PFI debts 'stem from badly drawn up contracts'
Probe into first PFI schools finds skills shortage
Government urged to ditch PFI for schools
MPs say too much profit suggests poor value on PFI
PFI deals remain over-budget and slow
18 January 2011 |
should re-evaluate the use of the private finance initiative (PFI) for
procurement of building programmes in the NHS and local government, according
to an influential group of MPs.
A report by the Committee
of Public Accounts (PAC) said there was no clear evidence to conclude whether
PFI has been better or worse value for money for housing and hospitals than
other procurement options.
The MP Margaret
Hodge, PAC chair said: “Local authorities and health trusts used PFI because
there was no realistic alternative, not because it represented best value for
“The use of PFI and its alternatives should now be robustly evaluated. Looking
back at PFI procurements, the government should also do more to find out where
and why PFI works best and capture the lessons. Departments should also do more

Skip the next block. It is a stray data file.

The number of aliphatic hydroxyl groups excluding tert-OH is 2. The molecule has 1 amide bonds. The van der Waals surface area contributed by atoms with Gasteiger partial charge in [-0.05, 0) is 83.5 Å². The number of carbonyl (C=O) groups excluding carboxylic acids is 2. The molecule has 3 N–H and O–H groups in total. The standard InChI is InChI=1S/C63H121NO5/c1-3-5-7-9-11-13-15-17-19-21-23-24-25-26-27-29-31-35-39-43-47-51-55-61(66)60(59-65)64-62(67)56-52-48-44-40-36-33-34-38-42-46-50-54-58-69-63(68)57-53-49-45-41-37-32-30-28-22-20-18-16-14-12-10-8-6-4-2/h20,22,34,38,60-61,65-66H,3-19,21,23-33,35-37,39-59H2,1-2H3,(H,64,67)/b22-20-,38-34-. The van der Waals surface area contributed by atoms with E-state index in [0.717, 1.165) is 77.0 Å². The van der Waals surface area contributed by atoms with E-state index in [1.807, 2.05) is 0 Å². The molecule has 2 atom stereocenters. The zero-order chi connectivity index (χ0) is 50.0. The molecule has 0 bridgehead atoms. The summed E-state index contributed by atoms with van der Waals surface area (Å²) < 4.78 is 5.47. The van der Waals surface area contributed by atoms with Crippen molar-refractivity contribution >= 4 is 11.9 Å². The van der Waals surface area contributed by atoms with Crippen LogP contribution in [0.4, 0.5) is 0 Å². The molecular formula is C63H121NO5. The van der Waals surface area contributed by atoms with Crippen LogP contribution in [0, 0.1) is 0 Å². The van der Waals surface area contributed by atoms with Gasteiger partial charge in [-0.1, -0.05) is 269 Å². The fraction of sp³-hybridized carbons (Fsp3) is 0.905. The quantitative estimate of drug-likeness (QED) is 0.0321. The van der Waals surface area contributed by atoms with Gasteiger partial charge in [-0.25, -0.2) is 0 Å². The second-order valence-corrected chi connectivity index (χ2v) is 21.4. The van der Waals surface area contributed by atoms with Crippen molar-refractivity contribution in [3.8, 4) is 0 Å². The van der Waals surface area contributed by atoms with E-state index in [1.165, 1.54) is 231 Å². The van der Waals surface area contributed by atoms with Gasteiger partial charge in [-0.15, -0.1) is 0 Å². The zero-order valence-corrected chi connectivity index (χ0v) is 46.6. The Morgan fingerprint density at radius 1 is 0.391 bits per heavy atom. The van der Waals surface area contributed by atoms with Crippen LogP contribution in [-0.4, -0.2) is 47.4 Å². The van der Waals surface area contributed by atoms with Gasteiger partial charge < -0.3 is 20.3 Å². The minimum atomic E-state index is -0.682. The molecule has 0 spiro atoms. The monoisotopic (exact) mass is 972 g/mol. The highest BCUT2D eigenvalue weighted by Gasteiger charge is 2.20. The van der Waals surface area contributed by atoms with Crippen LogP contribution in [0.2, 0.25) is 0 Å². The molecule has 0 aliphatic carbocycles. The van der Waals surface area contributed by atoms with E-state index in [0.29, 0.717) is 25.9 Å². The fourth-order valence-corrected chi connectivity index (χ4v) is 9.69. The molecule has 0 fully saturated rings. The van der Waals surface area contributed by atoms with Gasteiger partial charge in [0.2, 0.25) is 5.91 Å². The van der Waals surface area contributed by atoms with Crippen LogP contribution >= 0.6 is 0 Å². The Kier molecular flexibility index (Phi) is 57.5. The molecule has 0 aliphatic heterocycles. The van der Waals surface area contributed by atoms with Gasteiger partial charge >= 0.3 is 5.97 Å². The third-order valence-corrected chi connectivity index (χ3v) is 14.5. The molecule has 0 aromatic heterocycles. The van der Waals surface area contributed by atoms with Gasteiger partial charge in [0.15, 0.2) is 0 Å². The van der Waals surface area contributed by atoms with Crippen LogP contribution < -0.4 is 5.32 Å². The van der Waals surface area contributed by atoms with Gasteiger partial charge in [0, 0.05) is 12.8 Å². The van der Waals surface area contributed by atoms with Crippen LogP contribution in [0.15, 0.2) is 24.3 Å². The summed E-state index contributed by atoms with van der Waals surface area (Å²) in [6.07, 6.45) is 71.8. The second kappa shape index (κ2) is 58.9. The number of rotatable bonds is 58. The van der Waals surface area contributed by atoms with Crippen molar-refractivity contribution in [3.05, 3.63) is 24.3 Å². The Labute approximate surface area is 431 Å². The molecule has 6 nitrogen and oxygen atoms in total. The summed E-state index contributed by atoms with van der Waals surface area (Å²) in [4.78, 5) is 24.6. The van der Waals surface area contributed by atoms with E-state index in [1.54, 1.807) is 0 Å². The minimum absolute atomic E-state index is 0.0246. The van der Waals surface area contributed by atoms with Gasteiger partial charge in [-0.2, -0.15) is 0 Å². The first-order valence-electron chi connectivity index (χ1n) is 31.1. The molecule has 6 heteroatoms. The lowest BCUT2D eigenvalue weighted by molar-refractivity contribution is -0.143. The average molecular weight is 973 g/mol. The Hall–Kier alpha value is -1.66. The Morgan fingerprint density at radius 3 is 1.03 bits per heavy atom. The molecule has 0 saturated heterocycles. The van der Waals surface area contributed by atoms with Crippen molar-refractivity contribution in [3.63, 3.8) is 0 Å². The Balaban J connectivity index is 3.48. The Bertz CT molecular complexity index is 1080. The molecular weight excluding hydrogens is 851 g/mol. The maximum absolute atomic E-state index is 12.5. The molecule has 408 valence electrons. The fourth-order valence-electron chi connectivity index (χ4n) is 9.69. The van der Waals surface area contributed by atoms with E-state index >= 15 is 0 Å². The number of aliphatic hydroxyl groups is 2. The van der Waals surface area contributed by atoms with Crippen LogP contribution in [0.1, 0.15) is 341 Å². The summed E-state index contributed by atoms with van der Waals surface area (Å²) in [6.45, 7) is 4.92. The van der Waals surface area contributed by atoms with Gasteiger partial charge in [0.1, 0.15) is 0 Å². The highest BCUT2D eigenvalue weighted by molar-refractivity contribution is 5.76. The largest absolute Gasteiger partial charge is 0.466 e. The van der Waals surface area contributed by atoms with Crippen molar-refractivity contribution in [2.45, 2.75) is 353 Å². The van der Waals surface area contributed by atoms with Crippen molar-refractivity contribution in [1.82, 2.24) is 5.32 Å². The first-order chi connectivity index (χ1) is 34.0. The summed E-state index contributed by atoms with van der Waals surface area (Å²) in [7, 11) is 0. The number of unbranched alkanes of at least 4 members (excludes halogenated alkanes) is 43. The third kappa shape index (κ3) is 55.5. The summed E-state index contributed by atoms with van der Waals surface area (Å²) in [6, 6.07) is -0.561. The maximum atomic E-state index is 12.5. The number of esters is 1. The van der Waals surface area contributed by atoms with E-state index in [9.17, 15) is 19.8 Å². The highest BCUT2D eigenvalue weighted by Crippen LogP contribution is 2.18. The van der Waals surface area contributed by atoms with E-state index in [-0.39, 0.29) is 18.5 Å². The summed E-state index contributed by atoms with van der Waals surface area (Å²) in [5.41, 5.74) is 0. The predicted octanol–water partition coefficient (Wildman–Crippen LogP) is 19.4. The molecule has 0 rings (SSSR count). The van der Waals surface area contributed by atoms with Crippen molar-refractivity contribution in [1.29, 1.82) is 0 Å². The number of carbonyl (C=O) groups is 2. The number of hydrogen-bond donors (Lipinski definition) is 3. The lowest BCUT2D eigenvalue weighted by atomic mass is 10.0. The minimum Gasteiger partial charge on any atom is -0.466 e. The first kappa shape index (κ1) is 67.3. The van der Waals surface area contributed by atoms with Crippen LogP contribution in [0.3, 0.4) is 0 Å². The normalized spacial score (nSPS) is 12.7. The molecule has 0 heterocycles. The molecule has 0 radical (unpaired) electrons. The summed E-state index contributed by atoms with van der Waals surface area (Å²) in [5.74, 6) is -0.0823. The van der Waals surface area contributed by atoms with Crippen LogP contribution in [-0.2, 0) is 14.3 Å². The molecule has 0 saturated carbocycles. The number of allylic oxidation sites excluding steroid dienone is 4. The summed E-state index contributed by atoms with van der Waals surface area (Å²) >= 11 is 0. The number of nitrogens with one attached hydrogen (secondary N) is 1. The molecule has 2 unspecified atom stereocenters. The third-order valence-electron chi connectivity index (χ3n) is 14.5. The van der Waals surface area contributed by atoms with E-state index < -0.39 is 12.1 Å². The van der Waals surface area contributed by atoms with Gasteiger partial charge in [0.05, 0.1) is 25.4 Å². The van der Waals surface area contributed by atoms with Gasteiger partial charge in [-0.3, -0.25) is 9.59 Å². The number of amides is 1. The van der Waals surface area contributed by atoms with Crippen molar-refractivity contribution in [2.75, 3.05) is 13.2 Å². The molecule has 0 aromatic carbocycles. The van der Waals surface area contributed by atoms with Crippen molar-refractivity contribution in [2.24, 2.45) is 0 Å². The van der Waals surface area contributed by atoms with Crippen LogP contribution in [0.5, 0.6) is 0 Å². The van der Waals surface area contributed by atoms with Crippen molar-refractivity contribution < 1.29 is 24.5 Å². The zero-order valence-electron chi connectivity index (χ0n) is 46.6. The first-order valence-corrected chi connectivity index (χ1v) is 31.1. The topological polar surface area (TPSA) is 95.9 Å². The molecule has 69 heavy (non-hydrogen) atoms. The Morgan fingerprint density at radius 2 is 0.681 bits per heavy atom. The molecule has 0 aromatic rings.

to ensure they get the best out of existing PFI contracts.”
PFI housing contracts have
cost considerably more than originally planned and, on average, have been let
two and a half years late.
Meanwhile, the Department of
Health was not using its own buying power to leverage gains for the taxpayer
because it failed to negotiate with investment funds centrally.
together large numbers of PFI projects, private sector investors may use the
consequent economies of scale to drive up the value of their interests and
generate bigger profits,” Hodge said. “We are concerned that the benefits
arising from these economies of scale are not being shared by the taxpayer. At
a time when public finances are so tight, government must use the weight of its
buying power to negotiate with major PFI investors and contractors a better
deal for the taxpayer.”
As of April
2009 there were 76 operational PFI hospital contracts with a capital value of
£6 billion. For housing projects, including those currently in procurement,
there is £2.8 billion capital raised through the system.